When all are damned from the very beginning, when “everything is problematic”, then who in fact gets condemned, what gets problematised, and who are the elect, are determined by political struggle for the seat of judgement. At least in Calvinism, that seat was reserved to God, who does not exist (or as Calvinists would say, whose divine will is unknowable), leaving people to deal with each others’ flaws on a level standing.
What conditions must obtain for an interaction between people to constitute “coming together to work on a common goal”?
That people have a common goal, and that they come together to work on it. Ok, I’m being deliberately tautologous there, but these are ordinary English words that we all know the meanings of, put together in plain sentences. I am not seeing what is being asked by your question, or by Zack’s. Examples of the phenomenon are everywhere (as are examples of its failure).As for how to do real work as a group (an expression meaning the same as “coming together to work on a common goal”), and how much of it is going on at any particular place and time, these are non-trivial questions. They have received non-trivial quantities of answers. To consider just LW and the rationalsphere, see for example various criticisms of LessWrong as being no more than a place to idly hang out (a common purpose but a rather trifling one compared with some people’s desires for the place); MIRI; CFAR, FHI; rationalist houses; meetups; and so on. In another sphere, the book “Moral Mazes” (recently discussed here) illustrates some failures of collaboration.I do not see how the OP gives any entry into these questions, but I look forward to seeing other people’s responses to it.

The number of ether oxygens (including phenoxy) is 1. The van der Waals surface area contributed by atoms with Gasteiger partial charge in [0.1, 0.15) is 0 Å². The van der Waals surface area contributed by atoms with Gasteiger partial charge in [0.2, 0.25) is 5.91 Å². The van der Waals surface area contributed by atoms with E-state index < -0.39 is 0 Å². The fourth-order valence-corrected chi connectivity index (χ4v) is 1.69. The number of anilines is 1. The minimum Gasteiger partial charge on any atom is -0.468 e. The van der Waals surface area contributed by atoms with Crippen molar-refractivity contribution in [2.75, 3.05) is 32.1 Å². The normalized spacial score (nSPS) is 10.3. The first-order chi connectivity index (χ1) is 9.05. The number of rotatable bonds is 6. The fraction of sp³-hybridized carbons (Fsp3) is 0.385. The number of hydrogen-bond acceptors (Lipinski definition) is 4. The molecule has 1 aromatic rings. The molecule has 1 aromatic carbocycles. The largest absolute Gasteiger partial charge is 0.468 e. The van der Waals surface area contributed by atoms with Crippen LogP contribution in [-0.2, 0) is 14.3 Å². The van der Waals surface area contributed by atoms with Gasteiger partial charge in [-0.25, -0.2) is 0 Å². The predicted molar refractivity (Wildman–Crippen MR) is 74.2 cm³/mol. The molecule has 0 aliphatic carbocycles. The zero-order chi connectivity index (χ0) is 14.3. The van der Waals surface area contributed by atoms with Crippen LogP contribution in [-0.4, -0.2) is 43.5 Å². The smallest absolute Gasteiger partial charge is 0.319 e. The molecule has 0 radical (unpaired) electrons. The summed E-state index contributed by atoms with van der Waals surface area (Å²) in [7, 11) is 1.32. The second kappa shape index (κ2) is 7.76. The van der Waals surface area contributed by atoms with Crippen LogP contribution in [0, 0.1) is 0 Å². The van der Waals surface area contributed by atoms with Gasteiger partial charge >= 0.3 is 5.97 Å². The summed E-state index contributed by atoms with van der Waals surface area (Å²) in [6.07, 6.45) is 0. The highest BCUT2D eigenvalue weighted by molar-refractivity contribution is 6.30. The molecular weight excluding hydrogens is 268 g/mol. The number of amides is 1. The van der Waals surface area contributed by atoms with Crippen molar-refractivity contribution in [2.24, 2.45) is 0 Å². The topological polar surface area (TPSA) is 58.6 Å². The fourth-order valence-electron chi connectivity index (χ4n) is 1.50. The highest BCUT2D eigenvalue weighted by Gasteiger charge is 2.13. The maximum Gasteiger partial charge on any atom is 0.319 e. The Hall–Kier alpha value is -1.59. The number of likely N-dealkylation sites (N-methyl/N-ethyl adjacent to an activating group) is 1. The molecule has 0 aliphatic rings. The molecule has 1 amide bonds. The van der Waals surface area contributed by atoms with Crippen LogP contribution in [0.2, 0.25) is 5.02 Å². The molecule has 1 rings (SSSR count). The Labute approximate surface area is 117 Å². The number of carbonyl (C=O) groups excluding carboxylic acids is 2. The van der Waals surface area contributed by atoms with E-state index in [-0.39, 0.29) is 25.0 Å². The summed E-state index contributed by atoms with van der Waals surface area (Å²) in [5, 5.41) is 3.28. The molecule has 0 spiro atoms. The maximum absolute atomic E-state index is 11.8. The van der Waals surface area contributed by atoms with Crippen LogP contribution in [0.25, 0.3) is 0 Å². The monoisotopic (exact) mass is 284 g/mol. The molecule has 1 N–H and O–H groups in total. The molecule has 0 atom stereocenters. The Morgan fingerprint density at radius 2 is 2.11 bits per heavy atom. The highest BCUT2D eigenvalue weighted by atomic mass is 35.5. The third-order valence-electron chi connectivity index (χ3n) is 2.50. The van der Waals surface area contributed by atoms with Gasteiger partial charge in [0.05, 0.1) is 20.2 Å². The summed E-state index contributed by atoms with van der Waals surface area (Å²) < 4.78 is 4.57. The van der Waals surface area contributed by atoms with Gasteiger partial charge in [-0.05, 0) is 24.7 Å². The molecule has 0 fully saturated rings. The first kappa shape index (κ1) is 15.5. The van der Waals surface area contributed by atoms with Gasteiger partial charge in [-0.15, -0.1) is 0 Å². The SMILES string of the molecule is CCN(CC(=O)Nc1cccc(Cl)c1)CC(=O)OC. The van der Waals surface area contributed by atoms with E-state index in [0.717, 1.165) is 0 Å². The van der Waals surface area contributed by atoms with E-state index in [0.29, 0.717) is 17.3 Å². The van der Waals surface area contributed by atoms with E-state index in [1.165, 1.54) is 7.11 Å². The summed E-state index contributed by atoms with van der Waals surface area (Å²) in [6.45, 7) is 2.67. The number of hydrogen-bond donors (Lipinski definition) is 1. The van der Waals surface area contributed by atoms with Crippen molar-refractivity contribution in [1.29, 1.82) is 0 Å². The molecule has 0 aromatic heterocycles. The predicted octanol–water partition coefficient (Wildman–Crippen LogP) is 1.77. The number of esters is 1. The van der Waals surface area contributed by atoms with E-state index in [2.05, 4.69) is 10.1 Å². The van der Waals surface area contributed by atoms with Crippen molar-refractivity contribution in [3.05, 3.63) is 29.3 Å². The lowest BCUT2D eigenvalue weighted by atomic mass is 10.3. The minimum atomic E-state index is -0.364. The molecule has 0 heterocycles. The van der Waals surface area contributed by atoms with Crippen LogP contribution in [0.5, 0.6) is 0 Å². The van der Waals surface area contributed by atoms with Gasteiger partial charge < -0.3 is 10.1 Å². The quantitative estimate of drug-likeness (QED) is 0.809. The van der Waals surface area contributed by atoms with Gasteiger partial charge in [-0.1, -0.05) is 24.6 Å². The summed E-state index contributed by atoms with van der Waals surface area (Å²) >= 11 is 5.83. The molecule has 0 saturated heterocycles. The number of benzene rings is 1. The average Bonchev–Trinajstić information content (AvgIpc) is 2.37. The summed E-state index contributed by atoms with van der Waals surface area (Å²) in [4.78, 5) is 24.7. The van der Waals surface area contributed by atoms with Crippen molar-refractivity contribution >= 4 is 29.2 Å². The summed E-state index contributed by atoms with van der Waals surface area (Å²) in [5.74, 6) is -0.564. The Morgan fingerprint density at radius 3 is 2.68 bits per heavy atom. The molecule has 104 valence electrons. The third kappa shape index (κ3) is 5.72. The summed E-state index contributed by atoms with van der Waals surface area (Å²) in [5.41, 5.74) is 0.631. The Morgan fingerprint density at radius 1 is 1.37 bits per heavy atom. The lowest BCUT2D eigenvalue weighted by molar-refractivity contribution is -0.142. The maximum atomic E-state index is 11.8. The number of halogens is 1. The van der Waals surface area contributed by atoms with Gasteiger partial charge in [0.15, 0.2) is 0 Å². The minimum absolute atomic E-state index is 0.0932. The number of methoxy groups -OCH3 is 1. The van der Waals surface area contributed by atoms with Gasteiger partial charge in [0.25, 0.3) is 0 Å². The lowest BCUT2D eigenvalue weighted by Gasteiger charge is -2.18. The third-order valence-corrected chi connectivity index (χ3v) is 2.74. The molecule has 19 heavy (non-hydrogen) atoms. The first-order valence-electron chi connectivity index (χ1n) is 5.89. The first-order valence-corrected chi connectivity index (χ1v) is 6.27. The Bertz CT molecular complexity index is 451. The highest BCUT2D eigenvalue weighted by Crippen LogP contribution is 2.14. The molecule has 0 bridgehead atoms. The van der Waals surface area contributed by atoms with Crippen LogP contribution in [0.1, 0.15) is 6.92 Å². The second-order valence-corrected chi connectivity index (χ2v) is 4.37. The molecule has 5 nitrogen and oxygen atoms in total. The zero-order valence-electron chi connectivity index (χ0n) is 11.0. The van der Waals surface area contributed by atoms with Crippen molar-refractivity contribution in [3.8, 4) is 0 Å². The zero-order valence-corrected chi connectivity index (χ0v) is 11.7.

People coming together to work on a common goal can typically accomplish more than if they worked separately. This is such a familiar thing that I am unclear where your perplexity lies.